rates


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Related to rates: Interest rates, Exchange rates, bank rates, Mortgage rates

rate 1

 (rāt)
n.
1. A quantity measured with respect to another measured quantity: a rate of speed of 60 miles an hour.
2. A measure of a part with respect to a whole; a proportion: the mortality rate; a tax rate.
3. The cost per unit of a commodity or service: postal rates.
4. A charge or payment calculated in relation to a particular sum or quantity: interest rates.
5. Level of quality.
6. often rates Chiefly British A locally assessed property tax.
v. rat·ed, rat·ing, rates
v.tr.
1.
a. To place in a particular class, rank, or grade: rated the film PG13; rated the bonds at junk level. See Synonyms at estimate.
b. To specify the performance limits of, especially according to a standard scale: This fuse is rated at 50 amperes. The fishing line is rated for 30 pounds.
2. To regard or consider as having a certain value: rated the movie excellent; rated him a fine cook.
3. Chiefly British To value for purposes of taxation.
4. To set a rate for (goods to be shipped).
5. Informal To merit or deserve: people that rate special treatment; an idea that rates attention. See Synonyms at earn.
v.intr.
1. To be ranked in a particular class: a wine that rates higher than any other.
2. Informal To have status, importance, or influence: Tea-flavored ice cream doesn't rate highly in my book.
Idiom:
at any rate
1. Whatever the case may be; in any case: You should at any rate apologize.
2. Used to indicate a revision or correction to a previous remark: We were delighted, or at any rate satisfied, with the results.

[Middle English, from Old French, from Medieval Latin rata, proportion, short for Latin (prō) ratā (parte), (according to a) fixed (part), from feminine ablative past participle of rērī, to consider, reckon; see ar- in Indo-European roots.]

rate 2

 (rāt)
v. rat·ed, rat·ing, rates Archaic
v.tr.
To berate.
v.intr.
To express reproof.

[Middle English raten, perhaps of Scandinavian origin.]

rates

(reɪts)
pl n
(in some countries) a tax levied on property by a local authority
ThesaurusAntonymsRelated WordsSynonymsLegend:
Noun1.rates - a local tax on property (usually used in the plural)rates - a local tax on property (usually used in the plural)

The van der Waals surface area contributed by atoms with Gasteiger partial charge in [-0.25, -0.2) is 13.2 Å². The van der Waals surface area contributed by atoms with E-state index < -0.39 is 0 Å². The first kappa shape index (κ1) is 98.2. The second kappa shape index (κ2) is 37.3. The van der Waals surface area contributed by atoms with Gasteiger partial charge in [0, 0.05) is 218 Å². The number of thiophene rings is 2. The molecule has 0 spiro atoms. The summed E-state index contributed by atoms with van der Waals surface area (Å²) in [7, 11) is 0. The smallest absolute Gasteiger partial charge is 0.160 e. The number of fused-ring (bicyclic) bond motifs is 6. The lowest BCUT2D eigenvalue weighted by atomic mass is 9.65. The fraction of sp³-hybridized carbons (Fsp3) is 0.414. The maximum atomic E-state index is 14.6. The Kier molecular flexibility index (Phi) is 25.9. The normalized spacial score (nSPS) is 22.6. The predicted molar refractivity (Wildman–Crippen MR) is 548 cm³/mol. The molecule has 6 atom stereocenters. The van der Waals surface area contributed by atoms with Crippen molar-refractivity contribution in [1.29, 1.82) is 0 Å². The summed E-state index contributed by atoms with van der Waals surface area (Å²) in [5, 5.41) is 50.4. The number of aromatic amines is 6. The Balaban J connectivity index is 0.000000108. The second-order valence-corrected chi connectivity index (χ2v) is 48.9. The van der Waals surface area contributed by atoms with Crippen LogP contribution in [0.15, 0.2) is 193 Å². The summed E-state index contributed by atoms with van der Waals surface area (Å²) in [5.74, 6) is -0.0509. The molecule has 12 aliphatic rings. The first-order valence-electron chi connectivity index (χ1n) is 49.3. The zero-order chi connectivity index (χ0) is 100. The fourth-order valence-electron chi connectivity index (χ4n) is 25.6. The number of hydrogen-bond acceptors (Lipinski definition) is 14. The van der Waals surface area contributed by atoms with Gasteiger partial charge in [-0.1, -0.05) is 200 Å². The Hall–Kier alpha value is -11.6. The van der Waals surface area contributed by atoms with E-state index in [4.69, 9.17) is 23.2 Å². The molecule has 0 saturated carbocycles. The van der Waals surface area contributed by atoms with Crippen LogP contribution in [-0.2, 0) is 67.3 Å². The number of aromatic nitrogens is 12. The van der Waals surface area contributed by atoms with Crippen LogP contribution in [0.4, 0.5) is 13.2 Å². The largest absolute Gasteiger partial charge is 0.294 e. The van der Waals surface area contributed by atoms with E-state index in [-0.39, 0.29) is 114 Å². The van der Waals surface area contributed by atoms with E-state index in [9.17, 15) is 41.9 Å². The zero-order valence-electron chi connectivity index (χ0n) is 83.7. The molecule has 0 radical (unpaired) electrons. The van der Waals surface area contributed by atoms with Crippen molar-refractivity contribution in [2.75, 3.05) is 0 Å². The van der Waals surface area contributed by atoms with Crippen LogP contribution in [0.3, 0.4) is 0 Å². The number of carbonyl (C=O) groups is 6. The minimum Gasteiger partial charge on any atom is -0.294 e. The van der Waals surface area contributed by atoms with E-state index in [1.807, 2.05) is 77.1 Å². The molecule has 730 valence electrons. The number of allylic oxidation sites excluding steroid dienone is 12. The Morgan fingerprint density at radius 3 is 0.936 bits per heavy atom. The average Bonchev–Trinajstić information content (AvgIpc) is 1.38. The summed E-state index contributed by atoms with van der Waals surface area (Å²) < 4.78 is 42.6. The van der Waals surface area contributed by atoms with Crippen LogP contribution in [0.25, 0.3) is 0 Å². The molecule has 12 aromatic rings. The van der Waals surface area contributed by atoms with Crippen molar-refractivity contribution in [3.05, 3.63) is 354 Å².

Britain, Great Britain, U.K., UK, United Kingdom, United Kingdom of Great Britain and Northern Ireland - a monarchy in northwestern Europe occupying most of the British Isles; divided into England and Scotland and Wales and Northern Ireland; `Great Britain' is often used loosely to refer to the United Kingdom
revenue enhancement, tax, taxation - charge against a citizen's person or property or activity for the support of government
poor rates - a local tax for the relief of the poor
Translations

rates

[ˈreɪts] npl (Brit) (old) → imposte fpl comunali sugli immobili
References in classic literature ?
What had made the discovery all the more painful was that they were spending, at American prices, money which they had earned at home rates of wages--and so were really being cheated by the world
We might as well cut rates and be done with it; it would arrive at that in the end.
Noel Vanstone rates my invaluable assistance at too low a figure, here I remain, biding my time till my fair relative wants me, or till I make her want me, which comes to the same thing.
Micawber, and pressed my hand; leaving me to infer from this broken allusion that his domestic supply of water had been cut off that afternoon, in consequence of default in the payment of the company's rates.
The weather was cold and there was little or no grass for the oxen, which made the journey difficult; but he had been tempted to it by the high rates of transport that prevailed at that season of the year, which would remunerate him for any probable loss he might suffer in cattle.
This ship of the pi- rates is simply beautiful--absolutely.
of the present enormous rates, some favour might not be
That's the way wages go down and death rates goes up, worse luck for the likes of hus, as has to sell ourselves like pigs in the market.
There was a rather heavy bill for a chased silver Louis-Quinze toilet-set that he had not yet had the courage to send on to his guardians, who were extremely old-fashioned people and did not realize that we live in an age when unnecessary things are our only necessities; and there were several very courteously worded communications from Jermyn Street money-lenders offering to advance any sum of money at a moment's notice and at the most reasonable rates of interest.
No," replied Ginger, who had opened the envelope, "it is the rates and taxes, L 3 19 11 3/4 .
In the effort to conciliate a hostile public, the telephone rates had everywhere been made too low.
The Shipping and Mercantile Gazette, the Lloyd's List, the Packet-Boat, and the Maritime and Colonial Review, all papers devoted to insurance companies which threatened to raise their rates of premium, were unanimous on this point.